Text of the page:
An interesting article I came across this morning …
During the Prince William Sound Regional Citizens’ Advisory Council board meeting in January, we heard a lot about the transition of Alyeska Pipeline Service Co.'s marine services contract to Edison Chouest Offshore.
The services provided under this contract include escort tugs, general purpose tugs, oil recovery storage barges, and personnel, all of which are key oil spill prevention and response assets for the Valdez Marine Terminal and oil tankers operating in Prince William Sound.
Many on the council believe some drills and exercises should be conducted at, or near, “closure limits,” when the weather is severe enough to close Hinchinbrook Entrance, the main access for oil tankers entering the Sound. Currently, closure occurs at the entrance when winds exceed 45 knots or seas exceed 15 feet.
I am thankful to hear this from council members, however I am concerned we are not hearing the same from the people who have the most influence and power to get this accomplished.
While we hear reassurances that indeed there will be drills, and exercises in Alaska, we are also hearing “water is water” and “tugs are tugs.” We have also been told it is not safe to conduct exercises at or near closure conditions.
But how else can we verify the ability of tugs and crews to operate in the heavy weather common in the Sound, especially during the winter months?
[QUOTE=Steamer;195355]“But how else can we verify the ability of tugs and crews to operate in the heavy weather common in the Sound, especially during the winter months?”
No need to waste time or money on that sort of thing, you can trust Mr. Gary and his kids, they were in Alaska once and even built a tugboat just for you.[/QUOTE]
Daman has designed and built tugs for operation all over the world. If there are anybody who know tug and towage, it is the Dutch.
Machinery and equipment will be from Rolls Royce Marine, so there should not be much doubt about quality.
As to OPERATIONAL knowledge and capability?? I defer opinion to those who know more about ECO.
BTW These are Escort tugs, not large AHTS for ice operation.
The author of the article, Captain Amanda Bauer, also wrote:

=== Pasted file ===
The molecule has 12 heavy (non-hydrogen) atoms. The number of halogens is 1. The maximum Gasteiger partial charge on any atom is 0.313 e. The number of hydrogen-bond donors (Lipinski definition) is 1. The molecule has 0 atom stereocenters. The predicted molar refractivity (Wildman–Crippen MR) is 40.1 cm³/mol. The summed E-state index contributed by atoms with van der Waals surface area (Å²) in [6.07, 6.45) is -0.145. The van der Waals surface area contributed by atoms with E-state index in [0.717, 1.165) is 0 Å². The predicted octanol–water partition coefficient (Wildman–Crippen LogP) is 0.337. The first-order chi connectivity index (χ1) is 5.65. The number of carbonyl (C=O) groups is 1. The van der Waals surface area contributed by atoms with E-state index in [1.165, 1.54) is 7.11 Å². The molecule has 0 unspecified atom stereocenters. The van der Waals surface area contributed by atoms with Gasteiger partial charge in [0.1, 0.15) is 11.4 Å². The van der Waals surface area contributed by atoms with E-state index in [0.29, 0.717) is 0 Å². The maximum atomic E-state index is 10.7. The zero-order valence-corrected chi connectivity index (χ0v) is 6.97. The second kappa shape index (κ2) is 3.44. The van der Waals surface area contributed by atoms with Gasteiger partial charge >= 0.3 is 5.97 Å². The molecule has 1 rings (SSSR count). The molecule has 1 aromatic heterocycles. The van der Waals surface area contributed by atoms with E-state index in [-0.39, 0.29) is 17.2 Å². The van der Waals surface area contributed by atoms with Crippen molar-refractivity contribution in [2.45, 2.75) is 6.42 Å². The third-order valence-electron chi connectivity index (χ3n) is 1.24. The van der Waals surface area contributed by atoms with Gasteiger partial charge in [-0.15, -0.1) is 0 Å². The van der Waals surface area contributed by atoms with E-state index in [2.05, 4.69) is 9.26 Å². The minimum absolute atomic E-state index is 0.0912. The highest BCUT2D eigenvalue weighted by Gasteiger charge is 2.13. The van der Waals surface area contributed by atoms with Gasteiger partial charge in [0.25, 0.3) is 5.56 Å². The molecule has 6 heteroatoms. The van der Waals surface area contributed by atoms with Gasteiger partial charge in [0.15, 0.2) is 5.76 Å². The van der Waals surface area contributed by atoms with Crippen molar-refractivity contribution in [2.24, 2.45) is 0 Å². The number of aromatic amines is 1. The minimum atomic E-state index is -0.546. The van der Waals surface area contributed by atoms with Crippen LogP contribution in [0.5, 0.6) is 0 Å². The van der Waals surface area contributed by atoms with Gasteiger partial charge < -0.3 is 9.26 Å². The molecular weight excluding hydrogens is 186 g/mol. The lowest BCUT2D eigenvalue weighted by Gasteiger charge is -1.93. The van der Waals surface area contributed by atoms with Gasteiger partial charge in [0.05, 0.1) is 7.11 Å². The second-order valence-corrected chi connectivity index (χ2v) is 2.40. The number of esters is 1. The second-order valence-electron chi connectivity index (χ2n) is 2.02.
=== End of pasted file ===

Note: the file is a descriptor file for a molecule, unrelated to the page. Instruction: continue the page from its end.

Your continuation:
A properly planned sequence of exercises could verify capabilities and quantify the limits of safe operations. There is a precedent for this. Crowley Maritime, the current marine services contractor, simulated “saving” a tanker in heavy weather in 2004.
If we agree that the equipment is probably more than up to the task, and indeed the “human factor” becomes most important, I am wondering if any of those personnel who participated in the exercise in 2004 are still out there today? That was 13 years ago.
Anybody else bothered by the author using the El Faro tragedy in her article?
Is extrapolating her experience as a tour boat operator to escort tug operations fair?
She is speaking as the head of the Prince William Sound Citizens Advisory Council, an important and well informed leadership position. 25 years of experience working on tour boats on the Sound is a hell of a lot more and better experience than most of ECO’s bayou boys are going to have.
We have seen what ECO’s most senior towing captains know how to do using a state-of-the-art $200 million vessel with the best Rolls Royce equipment — tight-line a too short tow wire until it parts off, and puts KULLUK on the rocks — Permanently killing Arctic oil exploration.
Some say that ECO will be ok because they will hire Crowley’s experienced crews. That won’t happen. Most of Crowley’s experienced captains are at, or beyond, retirement age. There was a lot of turnover of mates and other crew — a limited number of PWS experienced guys available there. Are guys with years invested into a union retirement plan really going to move to hire and fire at will, bayou mindset, ECO, instead of other union vessels? My guess is that ECO won’t hire more than a handful of the Crowley people, and they’ll all be gone within a year.
What is ECO’s harsh environment tanker escort experience? Zero? Who at ECO knows how to steam off into the Gulf of Alaska in winter storm condition and rescue a disabled tanker? Nobody?
Giving this contract to ECO is the beginning link in the chain of causation leading to another upcoming disaster